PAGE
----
BLTC Press Titles

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Alice's Adventures in Wonderland

Lewis Carroll

Shakti and Shakta

John Woodroffe

The Art of Worldly Wisdom

Baltasar Gracian

The Story of Doctor Dolittle

Hugh Lofting

African missionary heroes and heroines

by Hermann Karl Wilhelm Kumm


1865 (Feb. 23rd) He was born—the eldest son of Lieutenant Colonel Robert Wilmot Brooke.

1882 He was influenced by talks with General Gordon to think of foreign missionary work in Africa. He was then a medical student at St. Thomas's Hospital, London, Eng.

1885-9 After he had left the British army (for which he had been educated) he traveled in Nigeria, Senegambia, and on the Mobangi-Congo, endeavoring to get into the Sudan as a missionary.

1889 Joined the Church Missionary Society of England, and

the Rev. J. A. Robinson led the first missionary party of the C. M. S. into the West Central Sudan.

1890 After three months on the Niger he was invalided home.

1891 (May 4th) He was back again on the Niger with two

Cambridge graduates.

1892 (March 5th) Brooke died at Lokoja on the Niger.

"As truly as Hannington gave his life to purchase the road to Uganda and—has won it, so truly has Graham Wilmot Brooke laid down his life that Christ may be preached through the length and breadth of the Sudan. And shall he not win it too?"

Church Missionary Intelligencer, May, 18Q2.


Over a thousand years have gone by since Cahina died, and we have come to the days of modern Christian missions in Africa.

"Look, white man, slaves!"

A gang of emaciated men and women, the slave fork on their necks, their skin colored ashy gray from fear and famine, their feet weary from long wandering, their faces expressionless, their eyes hopeless, dull, watery—some twenty or thirty human chattels—toiled along the bush path, prodded onward by the points of spears.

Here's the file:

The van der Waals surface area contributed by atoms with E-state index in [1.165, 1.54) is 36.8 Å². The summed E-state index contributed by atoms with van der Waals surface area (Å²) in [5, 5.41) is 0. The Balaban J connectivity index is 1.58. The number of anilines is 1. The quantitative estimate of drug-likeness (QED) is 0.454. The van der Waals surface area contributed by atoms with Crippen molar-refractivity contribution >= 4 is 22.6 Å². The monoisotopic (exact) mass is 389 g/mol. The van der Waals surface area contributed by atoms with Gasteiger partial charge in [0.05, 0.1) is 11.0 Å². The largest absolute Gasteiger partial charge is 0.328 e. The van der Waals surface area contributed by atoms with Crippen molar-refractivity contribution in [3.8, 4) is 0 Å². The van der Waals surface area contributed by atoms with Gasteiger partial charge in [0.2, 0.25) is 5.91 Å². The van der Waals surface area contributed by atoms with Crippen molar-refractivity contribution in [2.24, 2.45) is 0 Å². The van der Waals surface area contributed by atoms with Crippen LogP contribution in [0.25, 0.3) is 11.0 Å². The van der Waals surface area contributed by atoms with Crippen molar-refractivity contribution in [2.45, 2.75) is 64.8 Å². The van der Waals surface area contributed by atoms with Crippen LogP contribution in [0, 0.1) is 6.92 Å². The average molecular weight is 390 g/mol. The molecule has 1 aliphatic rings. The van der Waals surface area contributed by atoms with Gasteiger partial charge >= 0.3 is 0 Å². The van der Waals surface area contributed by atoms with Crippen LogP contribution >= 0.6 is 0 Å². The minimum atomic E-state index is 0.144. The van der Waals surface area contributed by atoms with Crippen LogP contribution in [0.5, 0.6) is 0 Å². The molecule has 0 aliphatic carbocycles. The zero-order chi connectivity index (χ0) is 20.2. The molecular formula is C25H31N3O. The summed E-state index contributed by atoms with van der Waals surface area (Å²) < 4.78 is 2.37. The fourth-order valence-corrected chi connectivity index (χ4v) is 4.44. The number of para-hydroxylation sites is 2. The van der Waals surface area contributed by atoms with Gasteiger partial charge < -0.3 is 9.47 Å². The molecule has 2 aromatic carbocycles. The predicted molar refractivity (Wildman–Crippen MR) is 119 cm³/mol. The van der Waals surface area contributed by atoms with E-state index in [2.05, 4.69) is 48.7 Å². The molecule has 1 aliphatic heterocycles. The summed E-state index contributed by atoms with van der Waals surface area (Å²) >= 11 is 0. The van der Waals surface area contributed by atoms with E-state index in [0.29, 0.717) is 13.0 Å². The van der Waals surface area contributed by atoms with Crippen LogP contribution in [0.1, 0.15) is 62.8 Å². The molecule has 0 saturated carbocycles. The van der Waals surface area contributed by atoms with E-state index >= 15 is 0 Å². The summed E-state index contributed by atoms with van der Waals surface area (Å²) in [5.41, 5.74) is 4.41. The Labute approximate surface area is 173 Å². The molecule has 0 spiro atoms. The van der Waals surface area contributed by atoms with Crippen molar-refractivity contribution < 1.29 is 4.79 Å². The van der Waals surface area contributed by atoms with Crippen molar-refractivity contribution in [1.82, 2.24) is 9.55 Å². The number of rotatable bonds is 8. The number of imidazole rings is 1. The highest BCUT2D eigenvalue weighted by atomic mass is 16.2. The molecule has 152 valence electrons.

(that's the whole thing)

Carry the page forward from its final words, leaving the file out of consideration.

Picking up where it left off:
"Look, white man, slaves! The bad people down the river buy them for chop," (food).

Graham Wilmot Brooke, an officer in the British army, had heard the call of the nations in the shadows, and had dedicated his life to their Christianization. After many months' travelling he had found his way into the very heart of Africa, and on the northern bend of the Mobangi looked longingly into the lands of the Central Sudan. But his supplies had given out; he was some five hundred miles beyond the furthest outposts of the white man; the tribes before him were inimical, and his road was closed. He had spent the night in a native hut. He was just recovering from an attack of fever when his attention was drawn to the ghastly sight.

"Look, white man, slaves!"

Sights such as this had been familiar to David Livingstone.

Denham, fifty years before, riding along one of the great highroads of the slave-trade near Lake Chad, was wakened out of his day-dreams one afternoon by his horse stumbling, and looking down found that his mount had crushed under foot a human skull—a reminder in the desert of the slave trade. He tells us that for many days his mind revolted at his horse's sacrilegious faux pas—but then, the horse was but a horse.

"Look, white man, slaves!" Some thirteen years ago the writer when travelling in Tripoli, was one morning startled by the same words coming from the lips of one of his companions. He was journeying southward on one of the five highroads of the desert, each of them two thousand miles in length.1 Millenliums of travelling of the caravans have, in places, worn into these roads deep grooves through solid rock, and yet it was bare human, and unhoofed velvet-padded camels' feet that made these grooves!

Along the road came a caravan of three hundred camels loaded with ostrich feathers, ivory and morocco skins. Slowly they passed, Arab drivers singing songs while carrying their loaded flintlocks handy for defense.

'The first one leading from Fez in Morocco to the desert city Timbuktu, the second from Algeria and Tunis to the Niger, the third from Tripoli to Lake Chad, the fourth from Bengazi through the cluster of the Kufra Oases to Wadai, and the fifth one from Alexandria in Egypt through the oases of the Libyan Desert to Darfur.

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